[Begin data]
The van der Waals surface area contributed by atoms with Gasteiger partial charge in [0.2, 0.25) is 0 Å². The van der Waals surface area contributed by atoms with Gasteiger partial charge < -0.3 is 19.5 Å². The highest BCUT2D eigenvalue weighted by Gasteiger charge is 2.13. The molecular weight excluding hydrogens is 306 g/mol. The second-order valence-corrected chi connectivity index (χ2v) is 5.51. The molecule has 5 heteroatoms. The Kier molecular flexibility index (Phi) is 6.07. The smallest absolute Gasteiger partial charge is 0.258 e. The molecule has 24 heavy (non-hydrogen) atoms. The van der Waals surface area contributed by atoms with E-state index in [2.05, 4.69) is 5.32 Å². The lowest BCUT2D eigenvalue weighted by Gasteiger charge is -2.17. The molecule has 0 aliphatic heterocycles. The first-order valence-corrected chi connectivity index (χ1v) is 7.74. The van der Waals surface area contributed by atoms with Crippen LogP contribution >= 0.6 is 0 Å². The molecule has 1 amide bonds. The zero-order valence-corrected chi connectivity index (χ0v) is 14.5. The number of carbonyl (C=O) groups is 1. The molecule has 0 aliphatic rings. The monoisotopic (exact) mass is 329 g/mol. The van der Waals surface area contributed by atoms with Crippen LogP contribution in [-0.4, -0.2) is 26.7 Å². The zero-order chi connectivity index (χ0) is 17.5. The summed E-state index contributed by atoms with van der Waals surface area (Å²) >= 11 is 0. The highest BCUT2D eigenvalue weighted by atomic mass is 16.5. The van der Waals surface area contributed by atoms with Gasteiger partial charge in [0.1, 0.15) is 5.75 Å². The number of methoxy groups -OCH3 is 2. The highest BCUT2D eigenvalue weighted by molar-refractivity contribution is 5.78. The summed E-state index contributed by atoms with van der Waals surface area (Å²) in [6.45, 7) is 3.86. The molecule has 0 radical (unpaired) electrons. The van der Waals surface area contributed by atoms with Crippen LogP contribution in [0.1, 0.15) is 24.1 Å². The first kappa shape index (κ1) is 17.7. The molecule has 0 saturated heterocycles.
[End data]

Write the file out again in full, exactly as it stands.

The van der Waals surface area contributed by atoms with Gasteiger partial charge in [0.2, 0.25) is 0 Å². The van der Waals surface area contributed by atoms with Gasteiger partial charge < -0.3 is 19.5 Å². The highest BCUT2D eigenvalue weighted by Gasteiger charge is 2.13. The molecular weight excluding hydrogens is 306 g/mol. The second-order valence-corrected chi connectivity index (χ2v) is 5.51. The molecule has 5 heteroatoms. The Kier molecular flexibility index (Phi) is 6.07. The smallest absolute Gasteiger partial charge is 0.258 e. The molecule has 24 heavy (non-hydrogen) atoms. The van der Waals surface area contributed by atoms with E-state index in [2.05, 4.69) is 5.32 Å². The lowest BCUT2D eigenvalue weighted by Gasteiger charge is -2.17. The molecule has 0 aliphatic heterocycles. The first-order valence-corrected chi connectivity index (χ1v) is 7.74. The van der Waals surface area contributed by atoms with Crippen LogP contribution >= 0.6 is 0 Å². The molecule has 1 amide bonds. The zero-order valence-corrected chi connectivity index (χ0v) is 14.5. The number of carbonyl (C=O) groups is 1. The molecule has 0 aliphatic rings. The monoisotopic (exact) mass is 329 g/mol. The van der Waals surface area contributed by atoms with Crippen LogP contribution in [-0.4, -0.2) is 26.7 Å². The zero-order chi connectivity index (χ0) is 17.5. The summed E-state index contributed by atoms with van der Waals surface area (Å²) >= 11 is 0. The highest BCUT2D eigenvalue weighted by atomic mass is 16.5. The van der Waals surface area contributed by atoms with Gasteiger partial charge in [0.1, 0.15) is 5.75 Å². The number of methoxy groups -OCH3 is 2. The highest BCUT2D eigenvalue weighted by molar-refractivity contribution is 5.78. The summed E-state index contributed by atoms with van der Waals surface area (Å²) in [6.45, 7) is 3.86. The molecule has 0 radical (unpaired) electrons. The van der Waals surface area contributed by atoms with Crippen LogP contribution in [0.1, 0.15) is 24.1 Å². The first kappa shape index (κ1) is 17.7. The molecule has 0 saturated heterocycles.